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  • Faces Places

    Faces Places

    ★★★½

    Here’s a charming love story to the forgotten towns of France rarely seen by the outside world, presented with a picture postcard beauty by legendary filmmaker Agnes Varda and internationally acclaimed conceptual artist JR. The pair make for an incredibly odd screen partnership; one is an elderly woman slowly losing her sight and rapidly approaching her 90th birthday, while the other is an artist who has never revealed his true identity and publicly hides behind a pair of shades, like…

  • The Bad Batch

    The Bad Batch

    ★★★½

    Not the ponderous arthouse disaster so many have claimed it to be, The Bad Batch is an extremely confident sophomore feature from director Ana Lily Amirpour. Between this and her debut A Girl Walks Home Alone at Night, she has proved herself to be a master of world building, creating strange dystopian societies that you can't help but want to explore in great detail- and thankfully, her lack of interest in typical narrative structures means that we do get a…

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  • It Follows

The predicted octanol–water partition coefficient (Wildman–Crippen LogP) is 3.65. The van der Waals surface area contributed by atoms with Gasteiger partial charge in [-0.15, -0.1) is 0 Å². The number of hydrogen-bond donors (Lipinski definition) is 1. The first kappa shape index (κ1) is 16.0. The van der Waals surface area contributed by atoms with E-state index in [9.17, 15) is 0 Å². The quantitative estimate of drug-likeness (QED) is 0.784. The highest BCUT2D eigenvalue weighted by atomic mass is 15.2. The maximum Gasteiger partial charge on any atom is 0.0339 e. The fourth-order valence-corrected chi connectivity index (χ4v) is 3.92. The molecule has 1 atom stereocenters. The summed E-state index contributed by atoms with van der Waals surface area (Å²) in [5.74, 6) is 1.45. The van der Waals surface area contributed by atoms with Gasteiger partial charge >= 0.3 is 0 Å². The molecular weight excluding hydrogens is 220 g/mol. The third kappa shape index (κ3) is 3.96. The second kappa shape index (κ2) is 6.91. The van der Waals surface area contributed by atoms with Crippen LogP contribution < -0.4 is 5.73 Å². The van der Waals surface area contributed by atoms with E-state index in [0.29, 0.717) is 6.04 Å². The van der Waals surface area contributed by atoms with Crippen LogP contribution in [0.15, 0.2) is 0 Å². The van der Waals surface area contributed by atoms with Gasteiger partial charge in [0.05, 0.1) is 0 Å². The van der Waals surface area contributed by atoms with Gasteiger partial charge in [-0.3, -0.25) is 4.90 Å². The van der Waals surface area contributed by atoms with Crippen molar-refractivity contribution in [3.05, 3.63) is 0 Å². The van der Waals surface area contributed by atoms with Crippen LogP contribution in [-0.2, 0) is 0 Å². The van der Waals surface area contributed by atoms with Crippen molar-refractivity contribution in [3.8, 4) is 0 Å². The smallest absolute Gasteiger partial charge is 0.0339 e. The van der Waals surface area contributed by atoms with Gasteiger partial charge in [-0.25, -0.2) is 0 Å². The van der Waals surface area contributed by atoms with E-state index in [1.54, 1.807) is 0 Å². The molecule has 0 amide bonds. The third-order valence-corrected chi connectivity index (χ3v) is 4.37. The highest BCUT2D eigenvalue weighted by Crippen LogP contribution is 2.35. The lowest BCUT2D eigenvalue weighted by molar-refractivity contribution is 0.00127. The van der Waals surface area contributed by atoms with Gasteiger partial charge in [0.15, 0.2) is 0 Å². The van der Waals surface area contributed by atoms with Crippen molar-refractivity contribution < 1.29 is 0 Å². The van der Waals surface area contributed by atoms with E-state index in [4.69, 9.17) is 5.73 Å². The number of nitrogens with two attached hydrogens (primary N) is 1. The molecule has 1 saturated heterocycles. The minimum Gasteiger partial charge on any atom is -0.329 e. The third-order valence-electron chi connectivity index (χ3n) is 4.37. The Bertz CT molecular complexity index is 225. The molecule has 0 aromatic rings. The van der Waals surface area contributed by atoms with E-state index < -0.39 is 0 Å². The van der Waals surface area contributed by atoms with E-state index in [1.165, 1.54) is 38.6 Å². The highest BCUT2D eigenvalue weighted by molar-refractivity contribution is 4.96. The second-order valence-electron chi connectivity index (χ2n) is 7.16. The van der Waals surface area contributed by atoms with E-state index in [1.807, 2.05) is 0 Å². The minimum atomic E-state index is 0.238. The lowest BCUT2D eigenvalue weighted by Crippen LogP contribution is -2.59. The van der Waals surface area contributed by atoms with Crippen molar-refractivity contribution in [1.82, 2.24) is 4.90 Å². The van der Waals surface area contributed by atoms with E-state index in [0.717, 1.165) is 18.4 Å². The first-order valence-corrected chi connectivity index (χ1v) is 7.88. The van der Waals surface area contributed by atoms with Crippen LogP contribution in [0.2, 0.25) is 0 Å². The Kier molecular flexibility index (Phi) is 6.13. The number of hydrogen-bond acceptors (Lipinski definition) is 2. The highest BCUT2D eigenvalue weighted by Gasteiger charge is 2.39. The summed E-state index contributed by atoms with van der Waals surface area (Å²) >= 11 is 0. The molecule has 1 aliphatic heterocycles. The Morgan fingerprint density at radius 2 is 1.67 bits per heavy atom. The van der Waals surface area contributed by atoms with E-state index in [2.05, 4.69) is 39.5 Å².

It Follows

    ★★★★

    With the blockbuster success of Fifty Shades of Grey in cinemas worldwide, many pundits are claiming that this marks a new era for “sex positive” movies- and much more importantly, the basic idea of a woman being as sexually open as her male counterparts not being a source of cinematic shame, but one of pride. It’s only been two decades since what I dub the “unofficial Michael Douglas misogyny trilogy” of Fatal Attraction, Basic Instinct and Disclosure hit cinemas, films…

  • Arrival

    Arrival

    ★★★★★

    I’ve seen plenty of alien invasion movies in my time, with the vast majority depicting a visit from intergalactic travellers as the trigger for mass hysteria across the globe. Arrival is the most realistic alien invasion movie I have ever seen, because the announcement of spaceships landing on planet earth is greeted with a quiet paranoia. Director Denis Villeneuve portrays this in a delicate way- he isn’t prone to overstatement, instead slowly depicting a globalised fear of the unknown in…